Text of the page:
‘House of the Dragon’ Is Lying to You

From the moment we saw Jamie Lannister boinking his sister and shoving a child to his (supposed) death, the peculiar sense of depravity on display in Game of Thrones hooked us.

That appeal is no less tempting in HBO's new Game of Thrones prequel, House of the Dragon.

There's something delicious in the debauched. The high production values these shows are famous for lend these tales more than a passing semblance of authenticity, especially knowing they take inspiration from history.

While the original show drew on the War of the Roses for plot points, The House of the Dragon pulls from a slightly more obscure period.

But how much is truth and how much is blatant misogyny draped in the mantle of fact made into fiction, and honestly, why does that even matter when… dragons?

Historical Roots

Much like Game of Thrones took inspiration from The Wars of the Roses, House of the Dragon also draws on actual historical events. This time, the period of choice is The Anarchy. Three hundred years before Richard, Henry and Margaret popped off, there was a tragedy at sea.

A boat known as the White Ship left Normandy for England, carrying basically every important person of the era. They got wasted on wine and were collectively struck with the brilliant idea to race another ship across the channel. That ship had left hours earlier and didn't know they were racing because, unlike the White Ship, it contained adults who wanted to be home and in bed by nine-thirty at the latest.

The White Ship struck the well-known and notoriously dangerous Quilleboeuf reef, capsized, and sank. Everyone on board died. The lone survivor was a butcher who'd joined the noble party to collect the debts they owed him before they skipped town.

This wreck was a massive loss for England. While the King survived, having traveled on that earlier ship, he lost his only legitimate male heir, William Adelin. William's death caused a major succession crisis. It resulted in a civil war that pitted his daughter, Empress Matilda, against his nephew Stephen of Blois.

The parallels are pretty obvious, I think.

While the impetus for the crisis in House of the Dragon is not a boat crash (sadly, since I think that's honestly the best part), the issue of succession is still the primary catalyst for the action —

Specifically, the succession of a woman.

In 1126, Henry I, King of England, declared his daughter (already an Empress from a previous marriage) his heir. Like Viserys, King Henry forced his court to swear an oath of allegiance to Matilda. Like Rhaenyra, Matilda's rule did not go unopposed.

However, just because a show or novel takes inspiration from the past does not mean that it is historically accurate. And while it seems obvious, it needs to be said:

House of the Dragon is not real.

It is not real history. It does not feature real people. And most importantly, it is not an authentic depiction of life during the 1100s. It's just not.

While many people seem to acknowledge this, for some reason, we're still having to rehash the issue of women and sexual violence as portrayed on the show. Of course, it goes without saying that dragons are acceptable. Still, any suggestion of misogyny is brushed aside with a quick “Well, that's how it was back then.”

Or else, they're dismissed as overreactions because “It's not meant to be historically accurate.”

Here's the problem – the showrunners have stated that they do mean to reflect “that period.” Miguel Sapochnik outright said, “You can't ignore the violence that was perpetrated on women by men in that time.”

Regarding House of the DragonGeorge R.R. Martin remarked, “I don't think Westeros is particularly more anti-woman or misogynistic than real life than what we call history.”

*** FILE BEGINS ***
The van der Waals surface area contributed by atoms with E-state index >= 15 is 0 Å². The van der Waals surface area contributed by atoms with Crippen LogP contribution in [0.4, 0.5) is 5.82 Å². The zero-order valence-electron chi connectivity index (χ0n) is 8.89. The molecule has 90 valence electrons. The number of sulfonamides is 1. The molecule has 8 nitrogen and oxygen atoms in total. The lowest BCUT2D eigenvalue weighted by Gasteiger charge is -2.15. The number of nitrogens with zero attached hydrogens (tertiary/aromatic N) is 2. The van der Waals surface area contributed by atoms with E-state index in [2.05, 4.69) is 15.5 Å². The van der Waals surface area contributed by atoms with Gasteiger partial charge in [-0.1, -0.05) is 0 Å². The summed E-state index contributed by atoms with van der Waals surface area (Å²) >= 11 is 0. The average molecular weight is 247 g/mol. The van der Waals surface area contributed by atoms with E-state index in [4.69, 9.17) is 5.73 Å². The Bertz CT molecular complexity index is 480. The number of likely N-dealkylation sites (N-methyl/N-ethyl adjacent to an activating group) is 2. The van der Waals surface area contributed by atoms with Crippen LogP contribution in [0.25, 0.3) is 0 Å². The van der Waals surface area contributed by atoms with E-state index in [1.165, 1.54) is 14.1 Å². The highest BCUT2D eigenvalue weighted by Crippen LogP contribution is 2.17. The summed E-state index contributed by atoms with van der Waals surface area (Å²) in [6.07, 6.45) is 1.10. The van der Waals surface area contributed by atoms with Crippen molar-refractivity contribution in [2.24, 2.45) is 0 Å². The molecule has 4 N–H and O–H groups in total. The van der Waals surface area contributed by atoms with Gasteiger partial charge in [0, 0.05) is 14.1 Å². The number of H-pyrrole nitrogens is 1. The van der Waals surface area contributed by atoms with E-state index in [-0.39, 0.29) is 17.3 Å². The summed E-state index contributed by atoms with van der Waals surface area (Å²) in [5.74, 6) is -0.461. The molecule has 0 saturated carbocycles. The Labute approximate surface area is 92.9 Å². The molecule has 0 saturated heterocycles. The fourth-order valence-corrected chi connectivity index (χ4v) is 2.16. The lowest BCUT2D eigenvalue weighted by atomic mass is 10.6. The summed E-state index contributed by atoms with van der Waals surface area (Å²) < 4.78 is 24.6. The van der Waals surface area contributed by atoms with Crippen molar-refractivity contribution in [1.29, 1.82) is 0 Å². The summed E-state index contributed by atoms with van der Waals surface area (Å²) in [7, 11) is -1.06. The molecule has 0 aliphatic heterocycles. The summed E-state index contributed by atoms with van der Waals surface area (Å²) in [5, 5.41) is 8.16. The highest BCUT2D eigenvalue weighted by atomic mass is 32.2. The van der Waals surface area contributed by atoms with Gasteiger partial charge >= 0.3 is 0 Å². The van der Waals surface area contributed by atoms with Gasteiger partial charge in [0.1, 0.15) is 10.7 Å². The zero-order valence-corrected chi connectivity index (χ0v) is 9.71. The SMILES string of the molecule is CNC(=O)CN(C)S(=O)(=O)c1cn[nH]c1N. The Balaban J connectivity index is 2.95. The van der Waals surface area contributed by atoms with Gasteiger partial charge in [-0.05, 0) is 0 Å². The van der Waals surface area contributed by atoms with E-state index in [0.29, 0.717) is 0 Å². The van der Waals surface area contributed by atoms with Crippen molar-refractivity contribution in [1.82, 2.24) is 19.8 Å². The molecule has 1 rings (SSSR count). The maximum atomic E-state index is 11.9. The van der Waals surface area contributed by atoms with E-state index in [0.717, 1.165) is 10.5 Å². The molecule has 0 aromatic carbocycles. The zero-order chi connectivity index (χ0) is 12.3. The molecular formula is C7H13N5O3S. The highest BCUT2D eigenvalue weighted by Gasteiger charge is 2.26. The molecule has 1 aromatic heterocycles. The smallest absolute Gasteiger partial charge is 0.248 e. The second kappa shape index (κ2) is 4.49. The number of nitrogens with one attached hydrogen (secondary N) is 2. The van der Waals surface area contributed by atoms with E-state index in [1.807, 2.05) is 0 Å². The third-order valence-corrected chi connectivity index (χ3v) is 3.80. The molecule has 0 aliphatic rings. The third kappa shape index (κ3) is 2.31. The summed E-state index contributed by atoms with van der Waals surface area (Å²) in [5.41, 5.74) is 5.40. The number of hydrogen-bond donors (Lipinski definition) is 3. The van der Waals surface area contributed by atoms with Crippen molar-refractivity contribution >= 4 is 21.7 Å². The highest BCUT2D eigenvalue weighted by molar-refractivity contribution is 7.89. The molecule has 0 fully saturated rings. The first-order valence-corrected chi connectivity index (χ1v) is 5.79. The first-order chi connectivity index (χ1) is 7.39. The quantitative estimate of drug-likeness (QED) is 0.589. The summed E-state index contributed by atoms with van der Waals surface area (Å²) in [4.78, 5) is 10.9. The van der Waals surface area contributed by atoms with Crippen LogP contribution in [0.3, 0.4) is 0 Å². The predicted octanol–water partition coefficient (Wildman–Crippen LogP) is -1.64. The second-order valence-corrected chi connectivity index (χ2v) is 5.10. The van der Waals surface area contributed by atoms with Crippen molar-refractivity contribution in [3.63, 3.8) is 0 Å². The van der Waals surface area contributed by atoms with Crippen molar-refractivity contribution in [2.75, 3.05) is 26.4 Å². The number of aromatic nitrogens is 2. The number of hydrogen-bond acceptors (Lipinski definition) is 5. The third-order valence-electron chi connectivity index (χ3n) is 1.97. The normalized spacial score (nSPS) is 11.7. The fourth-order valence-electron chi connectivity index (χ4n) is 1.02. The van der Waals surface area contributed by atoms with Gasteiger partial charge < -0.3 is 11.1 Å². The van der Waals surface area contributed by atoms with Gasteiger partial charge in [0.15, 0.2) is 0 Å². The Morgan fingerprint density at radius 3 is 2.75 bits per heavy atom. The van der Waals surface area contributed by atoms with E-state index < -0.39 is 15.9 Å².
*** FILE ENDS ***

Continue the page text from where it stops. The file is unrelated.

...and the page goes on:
He claims this, despite acknowledging that he likes to turn historical events “up to 11.” So which is it? Is this truly a depiction dedicated to showing what life was like for women during the 12th century? Or is this a fantasy world wherein misogyny is turned up to 11 for the sake of it?

For Example

Sapochnik speaks as if what we see on screen is born from some profound debt to history. As if we owe it to the past to bare the harsh truth of it on screen. When speaking to The Hollywood Reporter, he said they approached it “carefully and thoughtfully.” They “did not want to “shy away from it,” as though they've committed to something great and noble.

But that suggestion is ridiculous when you look at even a few of their choices.

First, let's consider the birthing scene from episode two. I'm sure everyone and their mother are aware of the controversy. Queen Aemma is in bed giving birth to Viserys long-looked-for son. But the child is a breech birth, and Aemma's strength is waning.

“We've given her as much milk of the poppy as we can,” says the maester in charge of the heir's delivery.

With no other choice, King Viserys agrees to let the maester cut Aemma open and bring out the child. The midwives hold her down, Viserys calms her fears, and the maester gets to work performing his cruel c-section.

Only none of this makes sense.

First of all, “in that period” (meaning 12th century England), no men were allowed in the birthing rooms. So, sorry, Maester Knifey, you're right out. Male surgeons being present was uncommon right up until the Tudors. Henry VIII, notoriously anxious for a male heir, broke protocol in 1537 by insisting his beloved wife, Jane Seymour, be attended by male doctors instead of only midwives.

Some theorize that her death from “childbed fever” resulted from male doctors who lacked the traditional knowledge of midwives to prevent infection after birth. Whatever the truth, she was not cut open despite a difficult labor and Henry's desperation for a son.

In fact, from its inception in the Roman era until the 16th century, cesarean sections were only performed on dead mothers. There was no choice between mother and child. After all, far better to save a grown woman who can give birth again than an infant with at least fourteen years of growing to do before he can rule. Successful cesareans on women who survived and later birthed more children occurred as early as 1500.

In an interview with Slate, Medievalist Sara McDougall said the suggestion of performing a c-section in the way House of the Dragon depicts “is a gross imposition of a medievalism—the idea that medieval patriarchy must be the same or worse than ours […] Totally, no.”

But historical accuracy aside, the scene doesn't even make sense within the context of the world of Westeros.

The maester says they've given her as much painkiller as possible without harming the baby. Still, since they are about to cut the baby out, it doesn't matter if they give Aemma more.

Historically, even the most painful ancient surgeries were performed on patients sedated with alcohol or other drugs. Opium– the real-world equivalent of Martin's “milk of the poppy” – has been used as a sedative for thousands of years. If Aemma was genuinely going to die, then there was no point in withholding sedation. Never mind the casual cruelty; it's far easier to cut open a still body than one fully aware and writhing around in pain as she was.